A highlight of Miami’s annual mango season each July is Fairchild Tropical Botanic Garden’s annual two-day mango festival.
Each year, Fairchild celebrates the mangos grown in a different part of the world. This year Hawaii took center stage. Richard J. Campbell, Fairchild’s senior curator of tropical fruit and a master of double entendre, says Hawaii “has a growing mango business.”
This year mango crops are abundant, significantly better than last year. Every mango season is different. This is one of the best growing seasons ever, says Campbell, due to last winter’s chill and spring drought, which encouraged blooming and helped the fruit mature.
The mango tasting
Festival visitors flock to the mango tasting, in which five kinds of mangos with varied flavor and texture are set out for comparison and contrast. The varieties offered for tasting change over the weekend. This year, the varieties offered for tasting at various times included Alfonso, Alampur and Malika from India; Champagne from Mexico; Fukuda, Mapulehu, and Perry from Hawaii; and Keitt, Kent, and Golden Lippens from Florida.
Tasters who had a chance to taste the Alfonso ranked it number one.
The tasting consumes thousands of pounds of mangos. Some come from the Fairchild Collection; others are purchased from local growers and importers.
Tasters pay a dollar to walk thought the tasting room, a miraculous place where bowls of mango pieces stay full, no matter how many people pass through. Each year a cadre of devoted volunteers sits peeling and cutting mangos for two straight days in an antechamber near the tasting room. Even when you are seated in an air-conditioned room, cutting mangos is messy, tedious, tiring work.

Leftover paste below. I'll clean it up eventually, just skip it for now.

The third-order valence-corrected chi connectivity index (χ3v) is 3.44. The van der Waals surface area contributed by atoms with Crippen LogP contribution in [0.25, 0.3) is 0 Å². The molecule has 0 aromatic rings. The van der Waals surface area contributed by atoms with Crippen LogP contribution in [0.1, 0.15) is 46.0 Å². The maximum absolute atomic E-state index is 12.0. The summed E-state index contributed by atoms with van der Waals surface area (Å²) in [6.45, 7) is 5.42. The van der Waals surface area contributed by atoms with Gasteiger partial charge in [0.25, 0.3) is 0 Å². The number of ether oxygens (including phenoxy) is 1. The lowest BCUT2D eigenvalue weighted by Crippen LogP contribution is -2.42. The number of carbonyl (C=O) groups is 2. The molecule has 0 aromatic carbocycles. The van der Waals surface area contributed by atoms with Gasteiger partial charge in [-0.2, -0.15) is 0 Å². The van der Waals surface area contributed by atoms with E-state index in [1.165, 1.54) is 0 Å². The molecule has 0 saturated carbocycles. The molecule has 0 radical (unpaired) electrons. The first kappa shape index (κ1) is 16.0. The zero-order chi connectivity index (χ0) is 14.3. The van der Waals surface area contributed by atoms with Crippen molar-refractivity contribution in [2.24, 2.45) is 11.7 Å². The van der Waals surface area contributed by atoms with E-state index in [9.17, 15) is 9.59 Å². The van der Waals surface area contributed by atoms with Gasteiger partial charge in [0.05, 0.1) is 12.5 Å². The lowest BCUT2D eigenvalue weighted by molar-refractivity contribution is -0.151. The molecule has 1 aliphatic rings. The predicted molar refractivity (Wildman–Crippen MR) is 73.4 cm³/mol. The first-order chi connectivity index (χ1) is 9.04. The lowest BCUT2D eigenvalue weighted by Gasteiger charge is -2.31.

The Patel brothers come every year to help cut the mangos. Havesh, Rohit, and Sudhir (Sammy) Patel started volunteering at Fairchild when they all lived in Miami. Rohit now comes from Atlanta to join his brothers. Sammy is a South Florida farmer who grows rare fruits and vegetables.
The Sunday luncheon
For the past 12 years, Fairchild has hosted in the Garden House a popular Sunday mango luncheon with food provided by local chefs at self-serve stations across the back of the room. A huge mango display occupies the front of the room. Following the luncheon, the Garden house opens to the public for viewing of an expanded mango display.
This year, pastry chef Gail Goetch of Essensia at the Palms Hotel and Spa on Miami Beach served roasted mango with toasted key lime pound cake and mango passion fruit cream.
Chef Sean Benral of Blue Door Fish at the Delano on Miami Beach offered mango Belgian waffles with dark spiced rum; and mango compote with cream chantilly.
Chef Max Santiago of the One Group on Miami Beach offered mango stuffed crepes with banana caramel sauce.
Chef Tom Palo of The Biltmore Hotel in Coral Gables served duck and mango steamed buns with Hawaiian mango slaw.
Catering chefs Frank Randazzzo and Andrea Curto-Randazzo, with Creative State Catering and Event Productions, offered Key West pink shrimp with a pancetta tart with mango citrus salad.
Chef Allen Susser served green mango and calamari poke salad.
Doing your own tasting
Roadside stands, farmers markets, and many conventional grocery stores offer local mangos. Ask them what variety they are selling. Many will know.
Prices vary depending on the size and variety. Mango prices to the consumer typically remain high. The most economical source of all is having friends and neighbors with more mangos than they can consume, who are happy to give away as many as you will volunteer to accept.
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